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Tamás Tóth
07/10/2024

New draft EU legislation on the implementing regulation for the NIS2 Directive

Tamás Tóth
Explore the new EU legislation for the NIS2 Directive, enhancing cybersecurity for digital infrastructure, digital providers and ICT services sector.

The mega expectations set out in the NIS2 Directive are further elaborated in a recent draft legislation
(27 June 2024).

The draft includes both high-level rules and the point beyond which an incident is considered significant, as well as specific cybersecurity risk-management measures, now following a different logic than the implementing regulation of the Hungarian Cybersecurity Certification Act.

The Commission is awaiting feedback on the draft legal act for 4 weeks.

The Directive currently covers medium and large organisations in sectors critical to the economy and society. In addition to the general text of the NIS2 Directive, by 17 October, the EU will adopt an implementing act to define technical and methodological requirements for cybersecurity risk-management measures for certain organisations of the digital infrastructure, digital providers and ICT services (business-to-business) sectors. This could harmonise rules that differ from one Member State to another, but it could also interfere with rules that have already been transposed.

The Directive stated from the outset that “in order to avoid the fragmentation of cybersecurity provisions of Union legal acts, where further sector-specific Union legal acts pertaining to cybersecurity risk-management measures and reporting obligations are considered to be necessary to ensure a high level of cybersecurity across the Union, the Commission should assess whether such further provisions could be stipulated in an implementing act under this Directive”.

  • This is necessary, as the EU Directive has been transposed by Member States independently, within the EU framework, on the basis of their own previous legislation and approach.
  • For this reason, there can be big differences. This contrasts with the DORA Regulation, where the detailed rules (RTS, ITS) were first established centrally at EU level and then adopted by the Member States, thus creating more uniform expectations between Member States.

The draft legislation does not apply to all sectors concerned, only to certain organisations of the digital infrastructure, digital providers and ICT services (business-to-business) sectors.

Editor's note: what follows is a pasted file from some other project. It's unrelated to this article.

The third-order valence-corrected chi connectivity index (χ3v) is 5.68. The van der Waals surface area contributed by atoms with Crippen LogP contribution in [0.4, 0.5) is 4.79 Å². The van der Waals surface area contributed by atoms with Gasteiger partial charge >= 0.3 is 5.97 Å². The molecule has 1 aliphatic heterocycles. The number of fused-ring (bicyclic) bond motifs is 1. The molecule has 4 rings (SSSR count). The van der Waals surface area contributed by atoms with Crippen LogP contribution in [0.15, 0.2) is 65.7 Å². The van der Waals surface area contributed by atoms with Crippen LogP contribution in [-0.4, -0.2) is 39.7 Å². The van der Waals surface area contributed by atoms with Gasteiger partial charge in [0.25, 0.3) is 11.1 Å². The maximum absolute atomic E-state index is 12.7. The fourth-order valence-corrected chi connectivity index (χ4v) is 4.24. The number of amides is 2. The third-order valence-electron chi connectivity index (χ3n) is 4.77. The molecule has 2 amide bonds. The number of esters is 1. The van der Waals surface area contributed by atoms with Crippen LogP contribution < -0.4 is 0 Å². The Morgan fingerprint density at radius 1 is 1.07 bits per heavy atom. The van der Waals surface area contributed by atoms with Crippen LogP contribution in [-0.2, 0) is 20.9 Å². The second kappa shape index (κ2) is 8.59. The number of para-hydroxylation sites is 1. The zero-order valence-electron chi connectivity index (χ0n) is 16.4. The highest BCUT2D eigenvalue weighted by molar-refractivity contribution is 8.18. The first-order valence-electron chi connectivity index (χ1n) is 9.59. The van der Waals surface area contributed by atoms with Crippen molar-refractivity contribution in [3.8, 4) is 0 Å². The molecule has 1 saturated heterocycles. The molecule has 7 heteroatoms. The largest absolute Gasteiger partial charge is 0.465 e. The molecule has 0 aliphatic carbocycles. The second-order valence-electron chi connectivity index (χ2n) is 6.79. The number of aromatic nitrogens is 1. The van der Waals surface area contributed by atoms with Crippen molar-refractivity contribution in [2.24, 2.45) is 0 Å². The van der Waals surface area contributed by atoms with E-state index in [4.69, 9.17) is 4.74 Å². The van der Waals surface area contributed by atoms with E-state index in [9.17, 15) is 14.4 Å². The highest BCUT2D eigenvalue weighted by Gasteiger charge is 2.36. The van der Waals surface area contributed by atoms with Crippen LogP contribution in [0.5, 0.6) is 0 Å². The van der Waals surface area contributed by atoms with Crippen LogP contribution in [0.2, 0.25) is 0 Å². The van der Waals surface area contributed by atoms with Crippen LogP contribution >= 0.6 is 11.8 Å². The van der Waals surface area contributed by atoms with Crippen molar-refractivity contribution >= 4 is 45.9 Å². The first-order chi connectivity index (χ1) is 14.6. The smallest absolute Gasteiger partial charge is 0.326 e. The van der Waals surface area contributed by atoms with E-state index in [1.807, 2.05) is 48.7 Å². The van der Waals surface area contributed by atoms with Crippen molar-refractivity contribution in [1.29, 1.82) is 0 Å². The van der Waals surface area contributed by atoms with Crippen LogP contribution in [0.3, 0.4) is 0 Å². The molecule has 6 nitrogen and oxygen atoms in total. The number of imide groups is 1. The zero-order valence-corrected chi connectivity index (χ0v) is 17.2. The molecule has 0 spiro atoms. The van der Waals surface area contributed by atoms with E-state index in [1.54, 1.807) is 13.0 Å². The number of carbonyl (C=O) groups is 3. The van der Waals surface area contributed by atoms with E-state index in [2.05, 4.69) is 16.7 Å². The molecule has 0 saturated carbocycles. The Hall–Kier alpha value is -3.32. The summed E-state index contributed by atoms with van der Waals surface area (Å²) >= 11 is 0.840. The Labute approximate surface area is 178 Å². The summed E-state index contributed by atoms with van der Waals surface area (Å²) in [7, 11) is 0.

Sectors and subsectors concerned:

  • DNS service providers, excluding operators of root name servers
  • TLD name registries
  • Cloud computing service providers
  • Data centre service providers
  • Content delivery network providers
  • Trust service providers
  • Managed service providers (outsourced ICT)
  • Managed security service providers (outsourced ICT security service providers),
  • Providers of online marketplaces
  • Providers of online search engines
  • Providers of social networking services platforms

This is because the listed service providers play a significant role in IT supply chains, and incidents affecting them have an impact on other sectors and the general public, and the EU therefore sees a case for harmonised expectations in these sectors to avoid fragmentation between Member States. This could be useful, because a multinational company would have to comply with very different rules in different Member States.

At first glance, there are relatively detailed rules in the draft requirements (Annex – Ares (2024)4640447). They are structured to elaborate on the background of the cybersecurity risk-management measures in Article 21 of the Directive:

  • policies on risk analysis and information system security;
  • incident handling;
  • business continuity, such as backup management and disaster recovery, and crisis management;
  • supply chain security, including security-related aspects concerning the relationships between each entity and its direct suppliers or service providers;
  • security in network and information systems acquisition, development and maintenance, including vulnerability handling and disclosure;
  • policies and procedures to assess the effectiveness of cybersecurity risk-management measures;
  • basic cyber hygiene practices and cybersecurity training;
  • policies and procedures regarding the use of cryptography and, where appropriate, encryption;
  • human resources security, access control policies and asset management;
  • the use of multi-factor authentication or continuous authentication solutions, secured voice, video and text communications and secured emergency communication systems within the entity, where appropriate.

In summary, this draft legislation contains the best practice that is expected today, with forward-looking requirements such as awareness testing and not just the delivery of education. It calls on the sectors concerned to develop processes and apply technologies to monitor and log their networks and systems. This allows them to track and log their incidents and detect and manage incidents appropriately. If you want to translate the general text of the draft into specific technology, the introduction and use of SIEM (SOAR), GRC software, network tools and network security tools could support compliance.

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